In his trademark suit and tie, Taichi Hiraga-Keaton may look like just another office worker, but this half-English, half-Japanese man is no ordinary person. After graduating from
The more anime you watch, the harder it becomes to find series that deserve a place in that elusive top tier- new series aside, chances are that if it’s any good, you’ve already watched it. Unsurprisingly, that makes it all the more satisfying when you stumble across something worthy, and happily, Master Keaton is one such series.
Perhaps surprisingly for a series which I’m about to heap so much praise on, Master Keaton is not actually blessed with anything in the way of a main plot- instead, it remains entirely episodic from start to finish (quite a feat for a 39 episode series). Except for the final two-parter, each episode is entirely self-contained, focusing either on Keaton’s work, his family, or on a situation he merely happened to stumble upon- and it is to the series’ credit that it often manages to accomplish a lot more in a twenty-five minute segment than many title manage over the course of an entire series. Whether he’s having a run-in with the mafia or just trying to figure out the secret ingredient in his mother’s summer pudding, the structure and development of each episode makes it a joy to watch- and at the end of the day, in how many other series can you see someone defuse a bomb with the aid of a bar of chocolate? If you’ve ever enjoyed anything from character drama to action-packed spy series like Alias, there will be something for you here.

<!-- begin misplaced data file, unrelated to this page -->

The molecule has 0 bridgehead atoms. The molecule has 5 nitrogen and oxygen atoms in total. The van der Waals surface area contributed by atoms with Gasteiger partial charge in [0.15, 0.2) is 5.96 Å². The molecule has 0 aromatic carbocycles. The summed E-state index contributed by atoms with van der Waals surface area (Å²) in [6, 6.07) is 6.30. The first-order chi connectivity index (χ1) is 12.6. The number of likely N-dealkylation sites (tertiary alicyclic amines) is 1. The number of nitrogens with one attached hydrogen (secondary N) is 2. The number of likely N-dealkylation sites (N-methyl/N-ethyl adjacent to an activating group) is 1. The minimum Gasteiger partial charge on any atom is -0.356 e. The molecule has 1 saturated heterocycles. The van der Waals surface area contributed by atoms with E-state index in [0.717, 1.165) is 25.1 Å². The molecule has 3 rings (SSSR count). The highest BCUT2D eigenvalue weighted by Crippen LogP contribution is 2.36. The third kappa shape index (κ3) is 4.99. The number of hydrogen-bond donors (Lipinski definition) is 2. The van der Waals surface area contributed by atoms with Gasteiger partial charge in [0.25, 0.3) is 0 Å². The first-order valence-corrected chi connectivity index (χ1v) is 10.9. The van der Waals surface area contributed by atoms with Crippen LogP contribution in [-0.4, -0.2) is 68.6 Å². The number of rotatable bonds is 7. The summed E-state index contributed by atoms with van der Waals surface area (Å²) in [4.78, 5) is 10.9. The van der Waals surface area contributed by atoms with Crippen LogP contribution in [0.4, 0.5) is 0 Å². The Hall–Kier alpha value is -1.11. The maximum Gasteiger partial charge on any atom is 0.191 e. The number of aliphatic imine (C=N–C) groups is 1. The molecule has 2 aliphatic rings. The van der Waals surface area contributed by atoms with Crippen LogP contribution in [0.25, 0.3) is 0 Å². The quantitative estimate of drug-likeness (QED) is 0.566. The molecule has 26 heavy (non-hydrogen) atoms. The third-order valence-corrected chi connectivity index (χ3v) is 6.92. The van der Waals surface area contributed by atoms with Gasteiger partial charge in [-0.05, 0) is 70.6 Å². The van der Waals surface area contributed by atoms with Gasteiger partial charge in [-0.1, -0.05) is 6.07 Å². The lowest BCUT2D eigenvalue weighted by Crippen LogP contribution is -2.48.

As far as characters go, Keaton and his close friends and family are the only recurring cast members in the entire series, each of them a strong and well-defined personality. Keaton himself is probably the most well-developed character ever to appear in anime, with an easygoing personality that belies his inner strength and complex back story- surely a target that every main character should aspire to. Even the one-shot characters are worthy of note, however, for the series is so good at set-up that it will even make you care about the fate of a “character of the week” you have only just met and will never see again.
With the original manga artwork having been done by Naoki Urasawa, and various staff members being shared between the two series, Monster fans will immediately recognise the visual style of Master Keaton, comprising realistic looking character designs and solid, carefully researched settings from both Europe and Japan. Admittedly, some of the more generic characters start to look similar after a while, but there is still a surprising amount of variation and distinctiveness for what appears to be quite a restrictive style. Although it seems a little too simplistic to be worthy on its own, the strong musical themes used throughout the series always complement the mood of a scene well, especially the faster-paced pieces used in action scenes.
A sadly underrated gem, Master Keaton is the first series that has actually compelled me to recommend it to everyone, regardless of whether they even happen to be anime fans in the first place. With its strong main character and boundless imagination for coming up with new stories and situations, Master Keaton’s appeal never diminishes- if you only watch one more series before the end of the year, make it this one.